Jarek(Dragons of Preor Book 1)(3)

By: Celia Kyle & Erin Tate



He pushed those thoughts away, ignored the soft tremble of her voice, and gave her a small smile. “Yes, Nalan?”

“I…” she licked her lips, gaze straying to her mate and then returning to him. “We wished to know if we should search the databases for you. Evuklar said you have not yet explored them and there are so many females who—”

She became more flustered by the passing seconds and everything inside him urged him to comfort and calm a distressed female. Jarek carefully captured her trembling hand with both of his and gave a small squeeze. “I thank you for your concern, but I am happy with my life.” When she opened her mouth as if to object, he spoke again. “Let the young males match before an old dry scale like me takes the prize from beneath their wings.”

“But, War Master…”

He shook his head. “I am well, Nalan. I have caring friends. More than most and less than some, but I am still content.” He released her, gave his friend a small nod, and then strode toward the doorway. He also ignored the guilt from his lie. “I must meet with Prince Tave and his principessa now. We can discuss this,” —never again— “once preparations are underway.”

“Yes, War Master,” Nalan tipped her head in acknowledgment, but he was not so lucky with Evuklar.

“I know you’ll avoid us for the next Earth week in hopes we’ll forget, but we won’t.” His friend stepped forward, his expression earnest. “There are billions of females on the surface, Jarek. You would not be taking from one of your own warriors. Besides, you know if you have a mate and get close enough to her, it won’t be a matter of choosing. The Knowing will strike you whether you will it or not.”

A secret that’d been kept from the humans and Ujal both. The hope was that if a human female who had not agreed to be approached experienced a Knowing, the desires of the connection would drive her to agree to the match.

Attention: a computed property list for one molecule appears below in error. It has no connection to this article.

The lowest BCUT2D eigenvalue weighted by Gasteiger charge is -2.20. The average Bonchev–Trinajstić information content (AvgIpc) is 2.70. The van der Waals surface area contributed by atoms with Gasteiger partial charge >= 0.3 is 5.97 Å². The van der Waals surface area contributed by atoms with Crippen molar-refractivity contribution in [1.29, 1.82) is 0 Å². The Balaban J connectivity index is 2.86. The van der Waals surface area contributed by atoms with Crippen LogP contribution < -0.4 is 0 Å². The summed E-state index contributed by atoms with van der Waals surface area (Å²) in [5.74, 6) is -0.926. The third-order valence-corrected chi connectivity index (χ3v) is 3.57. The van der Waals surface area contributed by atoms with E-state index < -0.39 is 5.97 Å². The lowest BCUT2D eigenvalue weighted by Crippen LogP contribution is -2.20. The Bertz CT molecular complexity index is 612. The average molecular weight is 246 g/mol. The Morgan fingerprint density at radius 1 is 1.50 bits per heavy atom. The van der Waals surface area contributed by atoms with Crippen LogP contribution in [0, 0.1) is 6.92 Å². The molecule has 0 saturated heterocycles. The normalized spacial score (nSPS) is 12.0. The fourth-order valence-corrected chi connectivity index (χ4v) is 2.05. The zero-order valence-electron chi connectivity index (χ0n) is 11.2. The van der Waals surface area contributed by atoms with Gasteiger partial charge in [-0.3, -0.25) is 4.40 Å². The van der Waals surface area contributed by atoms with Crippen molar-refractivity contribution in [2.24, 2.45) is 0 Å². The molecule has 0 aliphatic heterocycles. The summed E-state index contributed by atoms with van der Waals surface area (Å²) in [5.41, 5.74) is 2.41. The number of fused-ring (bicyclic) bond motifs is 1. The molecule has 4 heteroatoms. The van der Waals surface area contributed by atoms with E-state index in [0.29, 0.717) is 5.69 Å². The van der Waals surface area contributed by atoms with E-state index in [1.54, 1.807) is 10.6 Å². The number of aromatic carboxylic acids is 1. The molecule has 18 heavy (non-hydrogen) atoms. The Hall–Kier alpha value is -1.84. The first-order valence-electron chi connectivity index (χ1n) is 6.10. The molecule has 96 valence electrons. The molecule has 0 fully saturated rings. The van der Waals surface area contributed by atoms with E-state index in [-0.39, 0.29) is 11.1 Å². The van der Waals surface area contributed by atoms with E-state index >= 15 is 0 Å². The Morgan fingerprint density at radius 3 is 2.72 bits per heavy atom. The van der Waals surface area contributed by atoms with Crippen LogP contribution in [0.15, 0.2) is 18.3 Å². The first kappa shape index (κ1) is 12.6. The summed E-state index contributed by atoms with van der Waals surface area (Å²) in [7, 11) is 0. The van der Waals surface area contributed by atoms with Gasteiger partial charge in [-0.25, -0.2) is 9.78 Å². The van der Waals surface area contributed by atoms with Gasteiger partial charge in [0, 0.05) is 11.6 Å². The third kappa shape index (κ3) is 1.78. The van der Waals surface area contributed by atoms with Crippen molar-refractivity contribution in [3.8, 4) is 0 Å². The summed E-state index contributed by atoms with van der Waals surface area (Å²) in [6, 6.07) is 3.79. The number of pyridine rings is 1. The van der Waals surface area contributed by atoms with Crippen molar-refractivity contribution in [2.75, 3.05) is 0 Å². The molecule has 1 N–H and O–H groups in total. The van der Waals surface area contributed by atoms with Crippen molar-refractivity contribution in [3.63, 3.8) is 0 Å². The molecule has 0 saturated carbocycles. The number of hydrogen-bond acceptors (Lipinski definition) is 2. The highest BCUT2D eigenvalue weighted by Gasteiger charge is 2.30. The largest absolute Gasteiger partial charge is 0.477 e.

Jarek nodded his understanding. But kept his other thoughts to himself. He never planned to put himself in a position to be in close proximity to an Earth female. He’d lived a long life and did not want to allow hope to kindle in his heart. It was better not to feel the pain when he failed to find a mate.

“I will meet you for a meal once I speak with the Ujal delegation.” They would facilitate the first meetings between the Preor and human females at Preor Choosing Station Tau. It’d been determined that keeping the Ujal and Preor close would be the least invasive and most acceptable arrangement at this time. Those around UST and Tau were familiar with aliens. Welcoming another would not be quite as difficult as settling an area unfamiliar with other races.

Preor diplomats signed agreements, but those males were not the ones responsible for establishing their people on the surface. The Ujal, water-living aliens, were familiar with the process and offered to assist the Preor in those tasks. They did not offer out of the kindness of their hearts, however.

They both had what the other desired. Preor wanted to find mates on earth. Ujal needed technology to help locate their missing people. Ujal younglings had been stolen and sold. The concept disgusted Jarek. It was almost enough for him to fight the agreement. Did the Preor males wish to tie themselves to a race that sold their young?

Then he’d been reminded that not all Preor were good of heart, either.

So now he strode through the passageways of his ship, intent on his meeting with Earth-based Ujal rulers—Prince Tave and Principessa Rina fa’Vyl-Zeret. His men stepped aside as he approached, moving into doorways and saluting him as he passed. Some went so far as to whisper prayers of strength and blessings of triumph. They all knew what the coming days would bring. Hope was within the grasp of his people—the future living and breathing on the surface of the blue and green planet.

His wings twitched against his back, an involuntary reaction, and he halted in the corridor. Unease slithered along flight lines, the primary muscles jerking in response to a change in the air. He recognized the feeling—preparation for battle. A warrior intent on violence lingered near, and his senses hunted the source of the danger. He did not imagine every male onboard his ship was overjoyed with adding alien genetic material to their race, but it was either mating with compatible species, or dying out.

Also By Celia Kyle & Erin Tate

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